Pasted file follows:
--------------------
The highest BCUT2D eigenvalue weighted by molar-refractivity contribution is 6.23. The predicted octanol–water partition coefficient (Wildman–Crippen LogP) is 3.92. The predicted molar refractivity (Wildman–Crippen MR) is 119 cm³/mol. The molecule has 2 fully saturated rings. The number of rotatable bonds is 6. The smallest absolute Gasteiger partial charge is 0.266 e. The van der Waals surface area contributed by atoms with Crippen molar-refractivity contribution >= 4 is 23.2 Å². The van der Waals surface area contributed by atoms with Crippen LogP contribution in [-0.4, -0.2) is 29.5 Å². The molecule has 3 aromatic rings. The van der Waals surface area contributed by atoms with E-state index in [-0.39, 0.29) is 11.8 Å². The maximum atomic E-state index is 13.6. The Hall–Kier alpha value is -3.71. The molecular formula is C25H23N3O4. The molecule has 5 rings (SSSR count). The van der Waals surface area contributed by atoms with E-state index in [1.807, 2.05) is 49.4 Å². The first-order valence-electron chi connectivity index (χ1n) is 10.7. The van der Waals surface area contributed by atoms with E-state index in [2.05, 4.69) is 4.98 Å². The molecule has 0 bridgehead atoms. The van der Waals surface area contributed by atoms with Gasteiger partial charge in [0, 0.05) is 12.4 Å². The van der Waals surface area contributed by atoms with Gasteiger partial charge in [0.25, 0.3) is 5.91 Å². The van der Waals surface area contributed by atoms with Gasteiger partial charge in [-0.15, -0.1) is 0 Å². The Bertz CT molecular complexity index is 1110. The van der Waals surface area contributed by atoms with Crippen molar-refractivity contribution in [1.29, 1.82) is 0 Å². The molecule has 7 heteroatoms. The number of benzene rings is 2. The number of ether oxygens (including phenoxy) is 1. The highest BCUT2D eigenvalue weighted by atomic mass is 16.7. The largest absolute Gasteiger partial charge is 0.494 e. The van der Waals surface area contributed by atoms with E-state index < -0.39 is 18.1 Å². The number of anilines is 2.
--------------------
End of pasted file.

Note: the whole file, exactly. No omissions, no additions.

The highest BCUT2D eigenvalue weighted by molar-refractivity contribution is 6.23. The predicted octanol–water partition coefficient (Wildman–Crippen LogP) is 3.92. The predicted molar refractivity (Wildman–Crippen MR) is 119 cm³/mol. The molecule has 2 fully saturated rings. The number of rotatable bonds is 6. The smallest absolute Gasteiger partial charge is 0.266 e. The van der Waals surface area contributed by atoms with Crippen molar-refractivity contribution >= 4 is 23.2 Å². The van der Waals surface area contributed by atoms with Crippen LogP contribution in [-0.4, -0.2) is 29.5 Å². The molecule has 3 aromatic rings. The van der Waals surface area contributed by atoms with E-state index in [-0.39, 0.29) is 11.8 Å². The maximum atomic E-state index is 13.6. The Hall–Kier alpha value is -3.71. The molecular formula is C25H23N3O4. The molecule has 5 rings (SSSR count). The van der Waals surface area contributed by atoms with E-state index in [1.807, 2.05) is 49.4 Å². The first-order valence-electron chi connectivity index (χ1n) is 10.7. The van der Waals surface area contributed by atoms with E-state index in [2.05, 4.69) is 4.98 Å². The molecule has 0 bridgehead atoms. The van der Waals surface area contributed by atoms with Gasteiger partial charge in [0, 0.05) is 12.4 Å². The van der Waals surface area contributed by atoms with Gasteiger partial charge in [0.25, 0.3) is 5.91 Å². The van der Waals surface area contributed by atoms with Gasteiger partial charge in [-0.15, -0.1) is 0 Å². The Bertz CT molecular complexity index is 1110. The van der Waals surface area contributed by atoms with Crippen molar-refractivity contribution in [1.29, 1.82) is 0 Å². The molecule has 7 heteroatoms. The number of benzene rings is 2. The number of ether oxygens (including phenoxy) is 1. The highest BCUT2D eigenvalue weighted by atomic mass is 16.7. The largest absolute Gasteiger partial charge is 0.494 e. The van der Waals surface area contributed by atoms with E-state index < -0.39 is 18.1 Å². The number of anilines is 2.